BY CHRIS WRIGHT
Those familiar with the work of author Will Self know heís not one generally given to understatement ó he did, after all, once write a book called A Rock of Crack As Big As the Ritz. So it comes as a surprise when, speaking from his home in London, the author responds to a comment about his being prolific with a demure, " I suppose I am, a bit. "
Self is one of those writers who afflict the rest of us in the game with what might be termed output envy. And his writing is as ambitious as it is abundant. His novel How the Dead Live (Grove Press, 2000) combined themes of anti-Semitism, urban dissolution, and Tibetan theology. His latest ó Dorian: An Imitation (Grove, 2002) ó reworks Oscar Wildeís The Picture of Dorian Gray, setting the story amid the sexual and narcotic excesses of the 1980s and using it to explore the ravages of AIDS, postmodern art, and even the iconography surrounding Princess Diana ó all the while displaying his talent for pyrotechnic prose and dark wit.
As well as publishing fiction at a very tidy rate, Self has somehow found the time to try his hand at being a food reviewer, a cultural critic, a cartoonist, a columnist, a profile writer, a political commentator, a TV and radio personality, and an occasional dabbler in the avant-garde arts. How does he do it?
" Well, Iím slowing up, " he says. " I am doing other things, but not with the fervor I was in the past. Iím 41 in September. Iíve got four children. I have to decide whether I ever want to see them. " He adds that, having just finished up a documentary on the arms trade, heís preparing to interview the lead singer of Radiohead, as well as doing his weekly column for Londonís Evening Standard and appearing regularly on a TV game show. Oh, and working on both a new novel and a book of short stories.
Of course, prolificacy doesnít always add up to popularity ó especially when you deal in the kind of grim subject matter that Self favors. " I understand that some people really loved the book, and some people really hated it, " he says, referring to Dorian. Unfortunately, one of the people who really hated the book was Michiko Kakutani, the New York Timesí heavy-hitter critic, who called it " a clumsy, unwitty rip-off. "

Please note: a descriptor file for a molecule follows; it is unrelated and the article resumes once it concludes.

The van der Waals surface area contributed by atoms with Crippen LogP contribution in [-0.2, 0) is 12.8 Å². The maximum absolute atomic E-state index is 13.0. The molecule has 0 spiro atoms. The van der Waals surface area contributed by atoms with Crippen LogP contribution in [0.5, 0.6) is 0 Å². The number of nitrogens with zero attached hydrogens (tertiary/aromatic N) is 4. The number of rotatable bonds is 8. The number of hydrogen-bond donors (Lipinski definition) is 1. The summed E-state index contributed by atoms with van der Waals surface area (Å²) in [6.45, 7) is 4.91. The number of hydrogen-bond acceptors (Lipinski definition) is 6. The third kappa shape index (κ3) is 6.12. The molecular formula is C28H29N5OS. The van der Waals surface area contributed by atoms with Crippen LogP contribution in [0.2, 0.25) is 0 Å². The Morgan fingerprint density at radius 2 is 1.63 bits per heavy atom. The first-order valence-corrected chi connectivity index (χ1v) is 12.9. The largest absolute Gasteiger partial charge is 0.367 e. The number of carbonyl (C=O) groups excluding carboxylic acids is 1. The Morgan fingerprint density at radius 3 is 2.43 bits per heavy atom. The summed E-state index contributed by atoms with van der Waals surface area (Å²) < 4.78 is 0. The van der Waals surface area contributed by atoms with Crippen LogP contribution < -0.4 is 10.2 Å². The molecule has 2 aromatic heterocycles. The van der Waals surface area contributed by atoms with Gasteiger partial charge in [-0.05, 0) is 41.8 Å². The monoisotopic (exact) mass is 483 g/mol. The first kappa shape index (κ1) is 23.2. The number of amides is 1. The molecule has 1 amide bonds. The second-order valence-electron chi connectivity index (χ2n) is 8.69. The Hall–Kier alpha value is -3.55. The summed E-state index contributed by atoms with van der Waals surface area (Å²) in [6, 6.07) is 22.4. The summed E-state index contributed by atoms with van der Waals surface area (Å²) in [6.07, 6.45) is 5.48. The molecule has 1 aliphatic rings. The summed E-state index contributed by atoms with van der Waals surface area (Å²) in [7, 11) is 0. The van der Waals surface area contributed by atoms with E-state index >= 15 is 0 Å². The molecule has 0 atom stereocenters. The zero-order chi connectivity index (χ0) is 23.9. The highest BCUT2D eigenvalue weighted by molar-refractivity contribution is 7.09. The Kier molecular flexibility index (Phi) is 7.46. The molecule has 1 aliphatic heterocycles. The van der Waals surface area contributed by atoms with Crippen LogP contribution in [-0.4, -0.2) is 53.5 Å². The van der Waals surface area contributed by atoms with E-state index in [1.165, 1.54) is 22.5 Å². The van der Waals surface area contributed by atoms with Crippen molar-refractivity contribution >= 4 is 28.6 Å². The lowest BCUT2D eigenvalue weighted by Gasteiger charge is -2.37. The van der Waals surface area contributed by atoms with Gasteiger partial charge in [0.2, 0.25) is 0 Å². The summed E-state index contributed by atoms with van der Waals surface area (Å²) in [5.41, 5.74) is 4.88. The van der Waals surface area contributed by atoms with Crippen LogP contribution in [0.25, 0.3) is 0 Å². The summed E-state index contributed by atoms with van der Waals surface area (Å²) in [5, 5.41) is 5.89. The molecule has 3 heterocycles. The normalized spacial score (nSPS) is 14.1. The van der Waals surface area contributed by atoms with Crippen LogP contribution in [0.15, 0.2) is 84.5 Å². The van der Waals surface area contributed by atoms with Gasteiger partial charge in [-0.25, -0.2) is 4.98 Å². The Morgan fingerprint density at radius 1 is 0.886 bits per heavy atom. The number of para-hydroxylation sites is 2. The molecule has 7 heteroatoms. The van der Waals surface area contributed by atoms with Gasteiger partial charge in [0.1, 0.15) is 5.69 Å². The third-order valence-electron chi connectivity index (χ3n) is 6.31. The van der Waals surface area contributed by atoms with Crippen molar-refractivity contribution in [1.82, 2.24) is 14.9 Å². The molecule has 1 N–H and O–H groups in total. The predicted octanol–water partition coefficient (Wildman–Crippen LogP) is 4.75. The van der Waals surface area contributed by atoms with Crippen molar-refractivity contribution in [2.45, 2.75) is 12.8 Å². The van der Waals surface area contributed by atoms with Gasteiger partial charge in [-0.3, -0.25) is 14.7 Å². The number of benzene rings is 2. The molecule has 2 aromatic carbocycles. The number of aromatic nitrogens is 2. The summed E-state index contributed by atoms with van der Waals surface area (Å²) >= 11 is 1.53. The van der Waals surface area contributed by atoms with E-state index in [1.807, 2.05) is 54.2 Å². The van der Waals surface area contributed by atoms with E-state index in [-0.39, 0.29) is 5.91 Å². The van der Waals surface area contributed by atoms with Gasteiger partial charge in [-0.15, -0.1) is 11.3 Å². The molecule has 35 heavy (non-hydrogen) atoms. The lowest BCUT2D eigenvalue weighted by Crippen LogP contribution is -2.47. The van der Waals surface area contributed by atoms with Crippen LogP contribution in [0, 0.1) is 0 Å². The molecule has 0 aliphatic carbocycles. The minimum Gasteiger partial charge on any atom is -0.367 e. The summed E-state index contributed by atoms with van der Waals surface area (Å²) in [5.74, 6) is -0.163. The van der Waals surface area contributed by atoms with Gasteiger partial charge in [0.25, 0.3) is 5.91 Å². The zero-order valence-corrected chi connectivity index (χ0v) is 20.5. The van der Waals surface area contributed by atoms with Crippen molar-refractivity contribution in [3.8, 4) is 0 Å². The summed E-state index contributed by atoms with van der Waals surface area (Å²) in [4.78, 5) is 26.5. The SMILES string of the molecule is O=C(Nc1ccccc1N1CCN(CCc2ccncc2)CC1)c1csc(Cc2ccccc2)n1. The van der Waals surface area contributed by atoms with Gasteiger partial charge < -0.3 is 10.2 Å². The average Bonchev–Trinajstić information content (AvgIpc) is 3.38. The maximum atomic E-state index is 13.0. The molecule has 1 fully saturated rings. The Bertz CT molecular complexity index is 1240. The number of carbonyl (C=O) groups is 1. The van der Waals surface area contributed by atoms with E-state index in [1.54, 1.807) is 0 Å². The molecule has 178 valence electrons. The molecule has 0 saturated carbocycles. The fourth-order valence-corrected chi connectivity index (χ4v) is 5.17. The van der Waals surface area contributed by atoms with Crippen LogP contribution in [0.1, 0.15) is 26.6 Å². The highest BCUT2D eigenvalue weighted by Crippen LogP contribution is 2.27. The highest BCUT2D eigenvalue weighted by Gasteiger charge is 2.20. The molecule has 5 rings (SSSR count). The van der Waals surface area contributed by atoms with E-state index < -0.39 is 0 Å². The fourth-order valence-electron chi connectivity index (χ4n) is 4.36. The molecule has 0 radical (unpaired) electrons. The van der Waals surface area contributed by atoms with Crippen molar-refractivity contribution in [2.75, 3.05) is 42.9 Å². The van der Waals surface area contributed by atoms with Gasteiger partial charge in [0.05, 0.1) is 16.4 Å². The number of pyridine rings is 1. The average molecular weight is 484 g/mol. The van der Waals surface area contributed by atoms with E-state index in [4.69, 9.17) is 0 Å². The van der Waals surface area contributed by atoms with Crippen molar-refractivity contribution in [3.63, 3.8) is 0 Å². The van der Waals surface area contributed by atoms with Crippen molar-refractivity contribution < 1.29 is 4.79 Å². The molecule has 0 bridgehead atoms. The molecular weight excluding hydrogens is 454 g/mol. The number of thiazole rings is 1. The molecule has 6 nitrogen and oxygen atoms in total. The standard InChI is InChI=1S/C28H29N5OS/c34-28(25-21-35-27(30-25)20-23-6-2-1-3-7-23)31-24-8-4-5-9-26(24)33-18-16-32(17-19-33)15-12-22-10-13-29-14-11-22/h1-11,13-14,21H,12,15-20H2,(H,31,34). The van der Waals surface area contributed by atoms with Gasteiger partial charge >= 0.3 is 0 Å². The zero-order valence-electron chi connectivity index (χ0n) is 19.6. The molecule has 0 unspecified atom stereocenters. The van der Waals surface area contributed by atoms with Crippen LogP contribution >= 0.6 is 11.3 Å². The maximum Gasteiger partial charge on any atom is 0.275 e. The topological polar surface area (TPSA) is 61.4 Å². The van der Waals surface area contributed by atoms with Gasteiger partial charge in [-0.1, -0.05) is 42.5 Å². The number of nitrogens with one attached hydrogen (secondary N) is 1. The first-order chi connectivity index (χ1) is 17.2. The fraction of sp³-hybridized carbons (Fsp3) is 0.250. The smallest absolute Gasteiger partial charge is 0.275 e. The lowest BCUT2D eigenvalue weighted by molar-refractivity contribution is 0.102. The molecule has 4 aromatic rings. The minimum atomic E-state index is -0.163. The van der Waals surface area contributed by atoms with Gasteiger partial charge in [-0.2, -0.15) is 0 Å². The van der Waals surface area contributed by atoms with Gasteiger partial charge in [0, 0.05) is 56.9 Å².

" I couldnít give a fuck what Michiko Kakutani thinks, " Self says, sounding more like himself. " Iím not taking some kind of master class; sheís not going to teach me how to write a good book. Iím not writing books to achieve consensus. I want to get at some profound truths. I want to say things that are unpalatable. So Iíd be disappointed if there werenít some really shitty reviews. I hope the book does upset people. It would be awful if it didnít. "
Self has certainly never had any trouble upsetting people. He recalls being accosted recently by a woman who said she didnít believe that the types of characters portrayed in Dorian exist. " I said, ĎOh, just how many upper-class homosexual drug addicts did you hang out with?í This is the milieu I lived in. I hybridized Wildeís characters with people I knew. So even though Iím a ludicrously comfortable bourgeois who takes nothing more intoxicating than a cup of tea, I spent a lot of my life in this world, and itís still at my fingertips. "
Once Englandís most famous junkie, Self has spent the last few years cleaning up. But, as Dorian illustrates, his work is as deliciously nasty as ever. Then again, Self isnít completely clean. " I fell off the tobacco wagon, " he says. " In December, my wife said to me, ĎYou can die of sanctimoniousness as easily as you can of cancer.í So I had a cigarette. I donít want to die of sanctimony. "
Issue Date: February 20 - 27, 2003
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